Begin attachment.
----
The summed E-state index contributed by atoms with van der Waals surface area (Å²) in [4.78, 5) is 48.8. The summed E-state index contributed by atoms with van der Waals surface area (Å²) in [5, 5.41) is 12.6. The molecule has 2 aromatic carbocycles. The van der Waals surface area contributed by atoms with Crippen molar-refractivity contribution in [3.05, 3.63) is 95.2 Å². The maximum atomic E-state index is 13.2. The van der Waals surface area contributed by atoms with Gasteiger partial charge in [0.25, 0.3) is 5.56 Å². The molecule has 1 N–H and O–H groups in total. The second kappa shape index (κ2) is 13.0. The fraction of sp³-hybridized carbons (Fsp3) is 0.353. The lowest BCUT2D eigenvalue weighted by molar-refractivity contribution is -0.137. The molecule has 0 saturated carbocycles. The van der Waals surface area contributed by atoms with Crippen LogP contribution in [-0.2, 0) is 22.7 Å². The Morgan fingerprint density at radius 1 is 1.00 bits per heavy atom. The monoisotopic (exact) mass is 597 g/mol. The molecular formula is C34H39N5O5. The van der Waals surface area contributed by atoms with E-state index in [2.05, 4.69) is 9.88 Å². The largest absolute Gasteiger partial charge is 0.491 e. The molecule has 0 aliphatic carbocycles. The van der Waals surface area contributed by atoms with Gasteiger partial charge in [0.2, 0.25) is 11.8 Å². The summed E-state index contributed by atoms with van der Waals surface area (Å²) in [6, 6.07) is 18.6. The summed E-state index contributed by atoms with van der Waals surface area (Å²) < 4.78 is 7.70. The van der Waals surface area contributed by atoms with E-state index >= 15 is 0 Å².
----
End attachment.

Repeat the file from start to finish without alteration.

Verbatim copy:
The summed E-state index contributed by atoms with van der Waals surface area (Å²) in [4.78, 5) is 48.8. The summed E-state index contributed by atoms with van der Waals surface area (Å²) in [5, 5.41) is 12.6. The molecule has 2 aromatic carbocycles. The van der Waals surface area contributed by atoms with Crippen molar-refractivity contribution in [3.05, 3.63) is 95.2 Å². The maximum atomic E-state index is 13.2. The van der Waals surface area contributed by atoms with Gasteiger partial charge in [0.25, 0.3) is 5.56 Å². The molecule has 1 N–H and O–H groups in total. The second kappa shape index (κ2) is 13.0. The fraction of sp³-hybridized carbons (Fsp3) is 0.353. The lowest BCUT2D eigenvalue weighted by molar-refractivity contribution is -0.137. The molecule has 0 saturated carbocycles. The van der Waals surface area contributed by atoms with Crippen LogP contribution in [-0.2, 0) is 22.7 Å². The Morgan fingerprint density at radius 1 is 1.00 bits per heavy atom. The monoisotopic (exact) mass is 597 g/mol. The molecular formula is C34H39N5O5. The van der Waals surface area contributed by atoms with E-state index in [2.05, 4.69) is 9.88 Å². The largest absolute Gasteiger partial charge is 0.491 e. The molecule has 0 aliphatic carbocycles. The van der Waals surface area contributed by atoms with Gasteiger partial charge in [0.2, 0.25) is 11.8 Å². The summed E-state index contributed by atoms with van der Waals surface area (Å²) in [6, 6.07) is 18.6. The summed E-state index contributed by atoms with van der Waals surface area (Å²) < 4.78 is 7.70. The van der Waals surface area contributed by atoms with E-state index >= 15 is 0 Å².